There was a 10.8 million barrel draw in U.S. crude oil inventories

Recap: Crude oil prices struggled to find momentum on Wednesday despite the 10.8 million barrel draw in U.S. crude oil inventories. Analysts expected a decrease of 4 million barrels. September WTI rose 84 cents, or 1.5%, to a high of $57.64 a barrel by 10:40 am EST, while September Brent traded at $64.66 a barrel, up 83 cents, or 1.3%. The aggressive move to the upside was cut short due to the fact that Hurricane Barry attributed to the weekly decline by distorting production and slowing imports. September Brent flipped to trade at a discount to the October contract, the first time since March that the front month spread traded contango, as concern over slowing global economic growth raised fears of weakening demand. Oil prices continued their downward spiral, with September WTI pushing through $56.00 a barrel to settle at $55.88, down 89 cents, or 1.57%. September Brent fell 65 cents, or 1.02%, to settle at $63.18 a barrel. September RBOB lost about half a cent, or 0.3%, to $1.8551 a gallon, while September heating oil shed 1.3 cents, or 0.7%, to $1.9087 a gallon.

Technical Analysis: Oil prices failed miserably to the upside, as September WTI was unsuccessful in its attempt to hold above $57.00. This spot contract blasted through $56.94 and $57.58, its current 10 and 200-day moving averages respectively, but failed to gain traction. This sparked a selling frenzy that pushed WTI back below $56.00. We would look for continued sideways trading between the range of $57.00 and $55.00. Resistance remains at the aforementioned moving averages, with support set at $55.00 and below that at $54.40.

Fundamental News:  The EIA reported that US crude oil stocks fell by nearly 11 million barrels in the week ending July 19th even as refineries cut their output.  Crude inventories fell by 10.8 million barrels compared with expectations for a 4 million barrel draw.  Production fell sharply to 11.3 million bpd from 12 million bpd a week earlier.  Refinery crude runs fell by 233,000 bpd.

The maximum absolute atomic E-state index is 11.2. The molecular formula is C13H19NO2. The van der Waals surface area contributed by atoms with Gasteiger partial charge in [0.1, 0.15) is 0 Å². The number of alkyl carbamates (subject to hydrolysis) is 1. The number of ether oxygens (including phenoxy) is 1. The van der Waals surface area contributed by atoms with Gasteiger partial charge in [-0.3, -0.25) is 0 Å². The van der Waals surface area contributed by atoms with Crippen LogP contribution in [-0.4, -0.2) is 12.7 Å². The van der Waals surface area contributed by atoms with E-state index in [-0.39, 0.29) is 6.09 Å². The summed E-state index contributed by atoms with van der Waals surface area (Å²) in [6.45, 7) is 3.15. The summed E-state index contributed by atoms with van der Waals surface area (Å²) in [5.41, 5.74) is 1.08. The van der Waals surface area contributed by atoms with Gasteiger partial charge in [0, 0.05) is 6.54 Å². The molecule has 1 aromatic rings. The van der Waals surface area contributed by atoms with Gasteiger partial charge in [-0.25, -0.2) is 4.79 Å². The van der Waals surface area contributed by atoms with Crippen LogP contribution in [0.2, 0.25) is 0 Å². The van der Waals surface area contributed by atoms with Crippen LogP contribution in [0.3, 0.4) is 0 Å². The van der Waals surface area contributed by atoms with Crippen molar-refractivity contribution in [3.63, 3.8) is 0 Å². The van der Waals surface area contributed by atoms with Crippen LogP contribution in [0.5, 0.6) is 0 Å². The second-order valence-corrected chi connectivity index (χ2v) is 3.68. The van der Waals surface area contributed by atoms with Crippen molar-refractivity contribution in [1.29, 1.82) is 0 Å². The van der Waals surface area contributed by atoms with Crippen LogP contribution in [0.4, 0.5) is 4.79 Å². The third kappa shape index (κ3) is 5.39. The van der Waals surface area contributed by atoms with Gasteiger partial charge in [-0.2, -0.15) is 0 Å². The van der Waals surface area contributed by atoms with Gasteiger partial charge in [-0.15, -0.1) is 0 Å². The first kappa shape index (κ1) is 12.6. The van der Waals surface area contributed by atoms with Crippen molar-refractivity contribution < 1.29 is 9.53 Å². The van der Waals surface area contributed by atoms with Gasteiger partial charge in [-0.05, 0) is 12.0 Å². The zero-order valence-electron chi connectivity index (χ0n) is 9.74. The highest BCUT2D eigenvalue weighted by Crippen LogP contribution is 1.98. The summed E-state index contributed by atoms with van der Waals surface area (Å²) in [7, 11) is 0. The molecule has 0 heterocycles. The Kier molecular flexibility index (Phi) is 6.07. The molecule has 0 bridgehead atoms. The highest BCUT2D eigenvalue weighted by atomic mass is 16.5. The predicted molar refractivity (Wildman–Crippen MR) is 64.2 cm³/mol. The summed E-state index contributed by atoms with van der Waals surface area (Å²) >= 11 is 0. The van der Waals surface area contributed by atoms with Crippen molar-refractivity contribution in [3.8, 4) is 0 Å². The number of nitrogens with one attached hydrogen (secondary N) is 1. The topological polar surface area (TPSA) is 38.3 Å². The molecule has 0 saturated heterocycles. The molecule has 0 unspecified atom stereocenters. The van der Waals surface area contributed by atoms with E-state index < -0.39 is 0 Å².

Iran’s President, Hassan Rouhani, said Iran is ready for “just” negotiations but not if they mean surrender, without saying what talks he had in mind.  He seemed to be referring to possible negotiations with the US.  He said the Strait of Hormuz is not a place for joking or a place for playing with international regulations.  He also stated that if the Americans violate Iranian airspace again with another drone then they will receive the same response.  He said Iran’s reduction of commitments under the nuclear deal is temporary and can return to the previous situation if other parties uphold their commitments under the deal.  If negotiations with remaining signatories of the nuclear deal do not reach a result, Iran will take another step in reducing its commitments under the deal at the end of the 60-day period.

A British source said that Britain has not sent any representatives as mediators to Iran after the semi-official Tasnim news site reported that a mediator had been sent to discuss the freeing of a British-flagged tanker seized by the Islamic Republic.

A Foreign Ministry spokesman said Germany is talking to Britain and France about the idea of a European-led naval mission to ensure safe shipping through the Strait of Hormuz but it is too early to discuss how Berlin might take part.

IIR Energy reported that US oil refiners are expected to shut in 426,000 bpd of capacity in the week ending July 26th, increasing available refining capacity by 328,000 bpd from the previous week.  Offline capacity is expected to fall to 269,000 bpd in the week ending August 2nd. 

Early Market Call – as of 8:20 AM EDT

WTI – Sep $56.82, up 94 cents

RBOB – Aug $1.8792, up 2.39 cents

HO – Aug $1.9256, up 1.72 cents

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